Updated: Feb 3
Modern, or smart, toothbrushes make a lot of promises; they provide different modes that help tackle different oral health issues, help detect and remove plaque, and even offer various gamification interfaces to help with proper engagement while brushing.
But one thing they have in common is that they give feedback after each toothbrushing session regarding your performance. One of the main components of said feedback is a visual representation of areas that have been brushed properly and those that have been omitted. And here’s where CNNs (Convolutional Neural Networks) and HAR (Human Activity Recognition) principles come in handy.
Applying them to toothbrushing data, following the assumption that brushing teeth in one of the areas can be treated as a separate sub-activity, can help recognize the area that is subject to brushing actions, based on the data from sensors placed inside the toothbrush’s handle. Thanks to this approach, we are able to recreate, analyze, and learn from our own toothbrushing patterns and habits. What’s more, this kind of data can be correlated to other physiological parameters and provide valuable insights regarding not only the state of our oral health but even the general one. Applying proper rule-based engines and ML (Machine Learning) models to such data can help us notice any changes in brushing habits, which may result in the early detection of certain diseases, including dental caries or periodontitis, and even systemic conditions, like diabetes.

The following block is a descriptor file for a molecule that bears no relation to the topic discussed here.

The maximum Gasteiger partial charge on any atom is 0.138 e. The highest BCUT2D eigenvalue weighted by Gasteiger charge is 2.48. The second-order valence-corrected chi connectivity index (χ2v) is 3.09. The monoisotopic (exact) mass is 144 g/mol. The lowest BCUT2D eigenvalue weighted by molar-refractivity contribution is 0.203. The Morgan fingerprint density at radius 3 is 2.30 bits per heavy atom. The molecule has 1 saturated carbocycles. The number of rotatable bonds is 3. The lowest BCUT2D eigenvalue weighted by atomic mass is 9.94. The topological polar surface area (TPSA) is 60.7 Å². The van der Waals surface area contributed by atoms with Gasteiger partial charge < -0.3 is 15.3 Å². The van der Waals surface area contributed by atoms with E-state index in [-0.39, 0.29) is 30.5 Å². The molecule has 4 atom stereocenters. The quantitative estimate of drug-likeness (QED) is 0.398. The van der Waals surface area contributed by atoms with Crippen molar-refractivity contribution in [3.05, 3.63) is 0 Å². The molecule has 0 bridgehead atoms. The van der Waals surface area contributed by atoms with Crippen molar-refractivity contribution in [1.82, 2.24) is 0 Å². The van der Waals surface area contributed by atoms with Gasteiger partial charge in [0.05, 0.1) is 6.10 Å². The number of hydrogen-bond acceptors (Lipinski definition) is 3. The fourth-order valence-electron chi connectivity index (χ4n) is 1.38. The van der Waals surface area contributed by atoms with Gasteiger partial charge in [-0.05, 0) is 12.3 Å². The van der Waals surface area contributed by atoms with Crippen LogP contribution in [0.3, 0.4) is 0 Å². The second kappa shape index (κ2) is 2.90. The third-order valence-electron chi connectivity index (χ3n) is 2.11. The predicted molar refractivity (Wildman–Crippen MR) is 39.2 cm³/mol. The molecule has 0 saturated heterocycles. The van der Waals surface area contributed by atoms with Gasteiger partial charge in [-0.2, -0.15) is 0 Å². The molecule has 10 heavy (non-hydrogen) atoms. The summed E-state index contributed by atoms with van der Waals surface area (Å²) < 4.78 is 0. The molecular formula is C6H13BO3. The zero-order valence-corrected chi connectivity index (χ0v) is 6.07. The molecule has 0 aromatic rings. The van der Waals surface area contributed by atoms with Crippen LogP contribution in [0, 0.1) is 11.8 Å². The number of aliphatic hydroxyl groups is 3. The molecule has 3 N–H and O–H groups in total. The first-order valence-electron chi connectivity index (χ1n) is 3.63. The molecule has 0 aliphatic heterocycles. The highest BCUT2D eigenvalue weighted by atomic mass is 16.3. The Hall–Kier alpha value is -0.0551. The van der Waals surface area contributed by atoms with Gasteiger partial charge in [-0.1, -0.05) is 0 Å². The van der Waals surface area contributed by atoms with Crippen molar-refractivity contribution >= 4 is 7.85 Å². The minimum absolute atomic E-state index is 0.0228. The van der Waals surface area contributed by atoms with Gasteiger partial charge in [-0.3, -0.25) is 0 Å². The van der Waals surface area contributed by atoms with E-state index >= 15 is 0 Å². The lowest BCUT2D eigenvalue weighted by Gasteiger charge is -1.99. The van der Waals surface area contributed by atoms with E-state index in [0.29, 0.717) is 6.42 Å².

All in all, although the potential applications of AI in dentistry have been shown in multiple studies and real-life scenarios, these systems are far from being able to replace dental professionals. Instead, the usege of AI should be viewed as a complementary asset to dentists, providing faster and more accurate diagnosis and related decision making. It is crucial to ensure its implementation and integration in a controlled and safe manner so as it doesn’t lead to careless decisions and missing out on crucial information when it’s the patient’s health that is at stake. The successful integration of AI in oral health care would require proper training and education of dental caregivers as well as caretakers. Knowledge of both advantages and dangers that come with certain technology is necessary to ensure its safe and successful implementation.
About Aceso ACESO is a patient-centric solution for smart and sustainable healthcare, employing a co-creative approach to realize integrated health and oral-care platform in which intelligent devices use data analytics for adaptable health and well-being. ACESO will monitor parameters related to physical health (blood pressure, glucose, heart rate, oxygen saturation, etc.), activity, sleep, and oral hygiene in an integrative manner which will provide primary users with personalized and adaptive feedback extracted by the underlying artificial intelligence engine. A patient-centric approach that actively involves users in maintaining their health will bring clear benefits for the elderly and caregivers. Aceso is funded by AAL. More about Aceso... About AAL AAL- Ageing Well in the Digital World - is a funding program that aims to create a better quality of life for older people and to strengthen industrial opportunities in the field of healthy aging technology and innovation. More about AAL. Contact: www.aal-aceso.eu/contact